Oldschool CMD: deleting all files of a type with exceptions

Just some oldschool trickery: using the command prompt in windows (even works in dos! 🙂 ) it’s very easy to delete all the files of a certain type except those having a specifc name I wan’t to keep. Imagine I need to recursively delete all the jpg files in a folder and subfolders, except those named “folder.jpg”. The following command does this:

del /s dir *.jpg  /s | find /i /v "folder.jpg"

Why I put this on my blog? Because I might need it for future reference 😀

A clickable Windows Phone slider

The default behavior of the Windows Phone Slides control doens’t allow a user to click on the slider where the value should be set to. Instead, tapping anywhere on the slider will simply result in the slider incrementing by it’s default or given incrementsetting.

Following small piece of code shows how to have the wanted behavior by responding to the Tap- event of the Slider (named mySlider in the following codepiece).

        private void UIElement_OnTap(object sender, GestureEventArgs e)
           if (mySlider.Orientation == System.Windows.Controls.Orientation.Horizontal)
                var pos = e.GetPosition(mySlider).X;
                var width = mySlider.ActualWidth;
                mySlider.Value = (pos/width)*mySlider.Maximum;
                var pos = e.GetPosition(mySlider).Y;
                var height = mySlider.ActualHeight;
                mySlider.Value =(1- (pos / height) )* mySlider.Maximum;

Bookreview: “Masters of Doom”

51jZGrnagjL._SL160_Last weekend I devoured Masters of Doom: How Two Guys Created an Empire and Transformed Pop Culture , a book by David Kushner. The book delivers bigtime. Even though the story about game developers pur-sang John Carmarck and John Romero is pretty well known to many avid gamers, the author still is able to tell a gripping story. Basically we follow the lives of “the two Johns” and how they created some of the most important games in recent gaming history: Commander Keen, Wolfenstein, Doom and Quake.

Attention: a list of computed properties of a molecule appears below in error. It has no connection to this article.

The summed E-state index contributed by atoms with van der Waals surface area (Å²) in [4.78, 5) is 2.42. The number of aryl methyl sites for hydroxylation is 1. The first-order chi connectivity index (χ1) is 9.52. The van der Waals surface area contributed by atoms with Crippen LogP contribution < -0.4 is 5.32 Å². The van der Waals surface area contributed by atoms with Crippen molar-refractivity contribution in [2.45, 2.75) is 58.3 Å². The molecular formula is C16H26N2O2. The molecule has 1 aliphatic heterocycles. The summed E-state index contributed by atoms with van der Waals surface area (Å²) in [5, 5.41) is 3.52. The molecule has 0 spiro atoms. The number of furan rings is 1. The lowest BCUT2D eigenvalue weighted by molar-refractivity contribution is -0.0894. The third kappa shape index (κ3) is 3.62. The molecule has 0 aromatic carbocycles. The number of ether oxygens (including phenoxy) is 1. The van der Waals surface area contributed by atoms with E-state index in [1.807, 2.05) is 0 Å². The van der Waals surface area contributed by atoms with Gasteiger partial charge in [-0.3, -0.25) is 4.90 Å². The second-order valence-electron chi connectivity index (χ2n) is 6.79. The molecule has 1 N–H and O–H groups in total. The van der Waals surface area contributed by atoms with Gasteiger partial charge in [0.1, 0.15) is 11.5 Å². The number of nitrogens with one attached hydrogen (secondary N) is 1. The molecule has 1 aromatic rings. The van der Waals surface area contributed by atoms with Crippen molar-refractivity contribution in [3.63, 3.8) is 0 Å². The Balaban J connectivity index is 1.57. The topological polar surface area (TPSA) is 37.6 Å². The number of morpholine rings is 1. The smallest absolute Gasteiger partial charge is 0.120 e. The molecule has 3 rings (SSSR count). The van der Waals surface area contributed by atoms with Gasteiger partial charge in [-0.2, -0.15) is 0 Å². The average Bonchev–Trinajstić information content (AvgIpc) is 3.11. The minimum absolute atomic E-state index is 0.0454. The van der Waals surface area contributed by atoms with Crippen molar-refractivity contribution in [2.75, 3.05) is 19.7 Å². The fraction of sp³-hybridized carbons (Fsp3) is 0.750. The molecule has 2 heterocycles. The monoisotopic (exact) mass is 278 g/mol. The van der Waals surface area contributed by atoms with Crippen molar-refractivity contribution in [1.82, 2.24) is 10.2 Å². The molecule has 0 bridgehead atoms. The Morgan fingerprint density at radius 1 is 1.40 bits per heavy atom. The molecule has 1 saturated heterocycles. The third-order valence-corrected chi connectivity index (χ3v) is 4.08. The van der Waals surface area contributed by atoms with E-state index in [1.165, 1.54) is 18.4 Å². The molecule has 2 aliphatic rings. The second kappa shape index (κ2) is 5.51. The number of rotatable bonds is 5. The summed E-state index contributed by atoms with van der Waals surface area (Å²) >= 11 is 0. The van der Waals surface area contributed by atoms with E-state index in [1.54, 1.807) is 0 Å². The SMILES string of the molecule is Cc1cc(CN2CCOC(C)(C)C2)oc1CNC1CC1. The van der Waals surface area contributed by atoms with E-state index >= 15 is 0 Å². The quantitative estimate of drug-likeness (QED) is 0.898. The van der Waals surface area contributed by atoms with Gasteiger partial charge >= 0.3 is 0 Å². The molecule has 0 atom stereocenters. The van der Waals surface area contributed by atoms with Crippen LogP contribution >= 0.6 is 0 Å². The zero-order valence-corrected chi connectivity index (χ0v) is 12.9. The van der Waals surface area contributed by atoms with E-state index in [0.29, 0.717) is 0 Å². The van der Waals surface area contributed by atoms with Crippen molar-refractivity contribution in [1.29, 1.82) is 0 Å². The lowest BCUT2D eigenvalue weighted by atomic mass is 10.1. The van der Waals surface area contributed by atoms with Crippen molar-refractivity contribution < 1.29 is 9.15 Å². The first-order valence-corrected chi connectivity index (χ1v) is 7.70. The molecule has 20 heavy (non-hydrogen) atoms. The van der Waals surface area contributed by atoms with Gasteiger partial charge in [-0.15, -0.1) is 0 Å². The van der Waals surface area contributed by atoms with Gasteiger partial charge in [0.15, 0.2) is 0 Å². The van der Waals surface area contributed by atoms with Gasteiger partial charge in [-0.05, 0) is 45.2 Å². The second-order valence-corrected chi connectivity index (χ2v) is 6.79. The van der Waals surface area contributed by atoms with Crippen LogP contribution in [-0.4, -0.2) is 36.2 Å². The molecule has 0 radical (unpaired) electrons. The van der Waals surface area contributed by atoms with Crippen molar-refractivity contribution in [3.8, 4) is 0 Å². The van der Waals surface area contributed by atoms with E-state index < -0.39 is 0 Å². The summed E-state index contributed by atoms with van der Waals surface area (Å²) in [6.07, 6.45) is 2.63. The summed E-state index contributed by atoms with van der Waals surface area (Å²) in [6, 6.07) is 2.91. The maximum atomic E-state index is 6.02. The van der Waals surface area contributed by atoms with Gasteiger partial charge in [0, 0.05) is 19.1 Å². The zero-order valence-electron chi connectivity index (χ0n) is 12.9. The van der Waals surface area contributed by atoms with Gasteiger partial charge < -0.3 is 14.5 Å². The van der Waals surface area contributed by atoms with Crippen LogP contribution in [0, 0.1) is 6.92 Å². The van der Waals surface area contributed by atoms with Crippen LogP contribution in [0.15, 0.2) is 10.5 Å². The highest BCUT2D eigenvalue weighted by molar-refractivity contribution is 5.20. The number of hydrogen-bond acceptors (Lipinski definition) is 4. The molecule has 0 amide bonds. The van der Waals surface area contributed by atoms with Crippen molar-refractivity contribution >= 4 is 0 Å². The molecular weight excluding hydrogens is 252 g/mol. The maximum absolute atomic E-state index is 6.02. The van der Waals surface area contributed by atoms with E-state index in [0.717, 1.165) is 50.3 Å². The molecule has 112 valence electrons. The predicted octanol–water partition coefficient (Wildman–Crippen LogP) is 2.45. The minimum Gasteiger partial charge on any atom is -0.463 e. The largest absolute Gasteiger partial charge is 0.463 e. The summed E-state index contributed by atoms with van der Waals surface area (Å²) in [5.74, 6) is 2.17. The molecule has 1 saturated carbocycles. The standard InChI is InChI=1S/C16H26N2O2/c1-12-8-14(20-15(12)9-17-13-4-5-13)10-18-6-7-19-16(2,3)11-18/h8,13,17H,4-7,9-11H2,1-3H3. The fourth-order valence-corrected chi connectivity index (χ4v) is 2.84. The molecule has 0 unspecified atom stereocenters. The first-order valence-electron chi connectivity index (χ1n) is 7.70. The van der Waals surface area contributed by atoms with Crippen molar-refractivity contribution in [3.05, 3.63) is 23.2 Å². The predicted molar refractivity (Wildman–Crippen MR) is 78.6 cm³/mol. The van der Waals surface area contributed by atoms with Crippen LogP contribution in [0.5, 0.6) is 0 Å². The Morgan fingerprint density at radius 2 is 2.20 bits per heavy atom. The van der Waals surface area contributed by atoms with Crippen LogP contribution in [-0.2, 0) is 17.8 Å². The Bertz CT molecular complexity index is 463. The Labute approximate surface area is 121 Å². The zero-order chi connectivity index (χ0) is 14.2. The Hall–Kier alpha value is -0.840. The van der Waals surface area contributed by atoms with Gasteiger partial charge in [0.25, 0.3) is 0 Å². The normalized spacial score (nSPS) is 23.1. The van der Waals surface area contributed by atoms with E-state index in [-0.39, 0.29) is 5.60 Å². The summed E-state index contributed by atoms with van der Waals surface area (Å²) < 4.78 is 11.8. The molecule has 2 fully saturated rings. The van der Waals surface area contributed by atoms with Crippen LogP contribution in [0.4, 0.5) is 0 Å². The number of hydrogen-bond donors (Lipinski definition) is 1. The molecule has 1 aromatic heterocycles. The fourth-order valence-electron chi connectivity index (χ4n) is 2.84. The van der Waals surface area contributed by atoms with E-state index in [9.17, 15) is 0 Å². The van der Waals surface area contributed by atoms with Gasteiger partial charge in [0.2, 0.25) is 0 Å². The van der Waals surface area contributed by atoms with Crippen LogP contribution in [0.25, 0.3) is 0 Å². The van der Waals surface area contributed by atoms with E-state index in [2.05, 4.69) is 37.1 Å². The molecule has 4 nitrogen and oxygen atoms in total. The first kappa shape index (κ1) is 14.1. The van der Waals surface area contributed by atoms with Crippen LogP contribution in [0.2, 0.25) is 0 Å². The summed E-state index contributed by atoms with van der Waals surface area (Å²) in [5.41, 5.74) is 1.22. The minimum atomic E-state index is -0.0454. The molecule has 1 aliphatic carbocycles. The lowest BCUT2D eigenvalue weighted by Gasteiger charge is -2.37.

What makes this book so good is the very fast pacing and the focus on the people behind the game. From the start it’s very clear that the two Johns are very , very different people. However, that didn’t stop them from making some of the best games ever, together. Equally important is that the scope is wide enough and not only focussed on mr Carmack and  mr. Romero. Instead, all the ‘side-characters’ are given enough time, and credit, in the book to show that in the end the id software games were the result of great teamwork.

What I especially liked from the book is the fact that the author is able to keep a certain level of serenity when talking about how the great cooporation between the two johns came to a halt…and changed in what some might call a mud-throwing fest. Where other authors might delve deeply in these sad parts in their lives and focus on the not-so relevant cursing and (verbal) fights, David Kushners still is able to show the good side of it all making his text all the more important.

If there’s one, small, drawback of this book it’s the lack of technical details. Ofcourse, this was never the focus, but still, certain aspects could’ve been fleshed out a bit more to satiate my inner developer (for example why Romero cringed when discovering how the Quake 2 engine was written which would results in many months of rewriting Daikatana to use this new engine).

When reading the book I continuously felt pangs of jealousy , thinking how great it must’ve been to be part of id software while they were making pc history.  If there’s one conclusion to be made from this book it’s that indie developers should never give up and even nowadays, with big publisher  and software companies everywhere, there’s still room for a handful of focused and able game developers.

I can’t recommend this book enough. Go and have a read, you won’t regret it!

A powerpoint .pptx to Latex .tex convertor tool